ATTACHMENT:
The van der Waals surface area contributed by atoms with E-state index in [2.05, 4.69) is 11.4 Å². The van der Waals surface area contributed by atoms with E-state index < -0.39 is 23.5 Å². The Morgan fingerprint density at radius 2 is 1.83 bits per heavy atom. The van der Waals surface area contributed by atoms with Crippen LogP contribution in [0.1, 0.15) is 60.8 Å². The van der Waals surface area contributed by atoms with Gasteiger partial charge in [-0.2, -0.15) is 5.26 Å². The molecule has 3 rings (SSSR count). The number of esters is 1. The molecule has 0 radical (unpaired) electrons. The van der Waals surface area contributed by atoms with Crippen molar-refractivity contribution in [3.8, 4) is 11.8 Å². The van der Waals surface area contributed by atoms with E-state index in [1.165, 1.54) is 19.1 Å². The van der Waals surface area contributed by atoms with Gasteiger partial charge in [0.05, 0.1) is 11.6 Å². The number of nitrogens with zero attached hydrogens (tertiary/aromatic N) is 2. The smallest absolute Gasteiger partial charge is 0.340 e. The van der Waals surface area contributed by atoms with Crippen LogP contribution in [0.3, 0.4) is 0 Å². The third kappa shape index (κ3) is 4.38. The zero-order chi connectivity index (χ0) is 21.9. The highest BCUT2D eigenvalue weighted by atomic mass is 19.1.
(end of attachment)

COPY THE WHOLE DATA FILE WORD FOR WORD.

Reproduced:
The van der Waals surface area contributed by atoms with E-state index in [2.05, 4.69) is 11.4 Å². The van der Waals surface area contributed by atoms with E-state index < -0.39 is 23.5 Å². The Morgan fingerprint density at radius 2 is 1.83 bits per heavy atom. The van der Waals surface area contributed by atoms with Crippen LogP contribution in [0.1, 0.15) is 60.8 Å². The van der Waals surface area contributed by atoms with Gasteiger partial charge in [-0.2, -0.15) is 5.26 Å². The molecule has 3 rings (SSSR count). The number of esters is 1. The molecule has 0 radical (unpaired) electrons. The van der Waals surface area contributed by atoms with Crippen molar-refractivity contribution in [3.8, 4) is 11.8 Å². The van der Waals surface area contributed by atoms with E-state index in [1.165, 1.54) is 19.1 Å². The van der Waals surface area contributed by atoms with Gasteiger partial charge in [0.05, 0.1) is 11.6 Å². The number of nitrogens with zero attached hydrogens (tertiary/aromatic N) is 2. The smallest absolute Gasteiger partial charge is 0.340 e. The van der Waals surface area contributed by atoms with Crippen LogP contribution in [0.3, 0.4) is 0 Å². The third kappa shape index (κ3) is 4.38. The zero-order chi connectivity index (χ0) is 21.9. The highest BCUT2D eigenvalue weighted by atomic mass is 19.1.